# Tag Info

8

Sometimes it is better to look at a more general situation. In fact, this makes it easier to see what is really going on. 1) Let $V$ be a $K$-vector space and let $L/K$ be a field extension. Then $L \otimes_K V$ carries the structure of a vector space over $L$ via (linear extension of) $\alpha(\beta \otimes x) = \alpha\beta \otimes x$. 2) If ...

7

This is not true in general. For example, $\mathbb{Q}\otimes_{\mathbb{Z}}(\mathbb{Z}/p\mathbb{Z}) \cong 0 \cong 0\otimes_{\mathbb{Z}}(\mathbb{Z}/p\mathbb{Z})$ but $\mathbb{Q}$ and $0$ are not isomorphic as $\mathbb{Z}$-modules.

6

No, for two reasons. First, $\frac{1}{q} m$ must be a $q^{th}$ root of $m$, but such a $q^{th}$ root need not exist: for example take $M = \mathbb{Z}$. Second, if $m = qn$ then $\frac{1}{q} m = \frac{1}{q} qn = n$, so $q^{th}$ roots also need to be unique, and even when they exist in some abelian group they need not be unique: for example take $M = ... 5 (I'm implicitly assuming that$R$is a commutative ring.) An$R[x_1,\ldots,x_n]$-module is the same thing as an$R$-module equipped with$n$mutually commuting endomorphisms. One way of putting it is that a left$S$-module$M$, where$S$is a (not necessarily commutative)$R$-algebra, is the same thing as an$R$-module$M$together with an$R$-algebra map ... 5 Let$Q$be the field of fractions of$R$, and let$F:Q^n\to Q^n$be the morphism of$Q$-modules which has the same matrix as$f$(with respect to the standard bases of$R^n$in the case of$f$and of$Q^n$in the case of$F$) Show that$F$is nilpotent, and that therefore$F^n=0$. If$i:R^n\to Q^n$is the obvious inclusion, then we have$F\circ i=i\circ ...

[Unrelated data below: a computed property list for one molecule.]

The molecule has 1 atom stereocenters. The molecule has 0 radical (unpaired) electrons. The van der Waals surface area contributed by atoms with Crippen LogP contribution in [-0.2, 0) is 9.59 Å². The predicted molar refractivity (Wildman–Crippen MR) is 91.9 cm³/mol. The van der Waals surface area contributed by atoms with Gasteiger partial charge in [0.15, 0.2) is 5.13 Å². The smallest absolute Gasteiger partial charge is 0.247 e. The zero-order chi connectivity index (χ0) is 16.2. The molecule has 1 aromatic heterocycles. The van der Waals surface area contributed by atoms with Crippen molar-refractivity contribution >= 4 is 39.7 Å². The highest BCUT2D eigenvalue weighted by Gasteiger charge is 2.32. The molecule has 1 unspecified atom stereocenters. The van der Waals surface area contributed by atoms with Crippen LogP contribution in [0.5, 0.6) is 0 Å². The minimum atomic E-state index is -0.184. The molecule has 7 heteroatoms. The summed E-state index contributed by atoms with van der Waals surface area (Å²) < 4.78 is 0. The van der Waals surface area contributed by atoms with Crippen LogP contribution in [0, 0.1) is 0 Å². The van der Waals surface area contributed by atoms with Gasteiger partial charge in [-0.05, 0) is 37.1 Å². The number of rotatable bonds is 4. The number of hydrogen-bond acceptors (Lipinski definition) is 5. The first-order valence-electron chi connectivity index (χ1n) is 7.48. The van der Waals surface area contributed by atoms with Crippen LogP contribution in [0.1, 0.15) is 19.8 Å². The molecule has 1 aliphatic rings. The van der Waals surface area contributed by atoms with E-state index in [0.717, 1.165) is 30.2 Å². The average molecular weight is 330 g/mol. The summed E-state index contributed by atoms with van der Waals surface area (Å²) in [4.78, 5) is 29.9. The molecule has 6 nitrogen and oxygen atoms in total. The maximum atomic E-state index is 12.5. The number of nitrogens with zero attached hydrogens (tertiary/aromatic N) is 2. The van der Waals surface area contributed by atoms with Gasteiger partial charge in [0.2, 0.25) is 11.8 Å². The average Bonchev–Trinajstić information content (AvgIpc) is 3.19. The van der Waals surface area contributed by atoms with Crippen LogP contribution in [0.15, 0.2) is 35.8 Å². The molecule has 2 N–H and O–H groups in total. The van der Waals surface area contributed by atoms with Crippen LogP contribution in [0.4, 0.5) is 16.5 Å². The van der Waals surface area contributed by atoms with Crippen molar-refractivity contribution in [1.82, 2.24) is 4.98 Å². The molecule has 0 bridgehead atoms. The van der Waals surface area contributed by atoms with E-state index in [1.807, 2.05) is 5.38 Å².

5

No: We have $M \otimes 0 \cong 0 \cong M' \otimes 0$ for all modules $M,M'$. Even if $N$ is a very nice $R$-module, say free of finite rank, and non-zero, then $M \otimes N \cong M' \otimes N$ does not imply $M \cong M'$: This is because there are non-isomorphic modules $M,M'$ with $M^2 \cong M'^2$, i.e. $M \otimes R^2 \cong M' \otimes R^2$ (see here, take ...

5

You are asking about vector spaces over fields and modules over rings. Since the latter are more general, let's start with those. We know that tensor products are distributive over direct sums. In other words, for every triple $A, B, C$ of $R$-modules, we have a canonical isomorphism between $A\otimes (B \oplus C)$ and $(A\otimes B) \oplus (A \otimes C)$. ...

5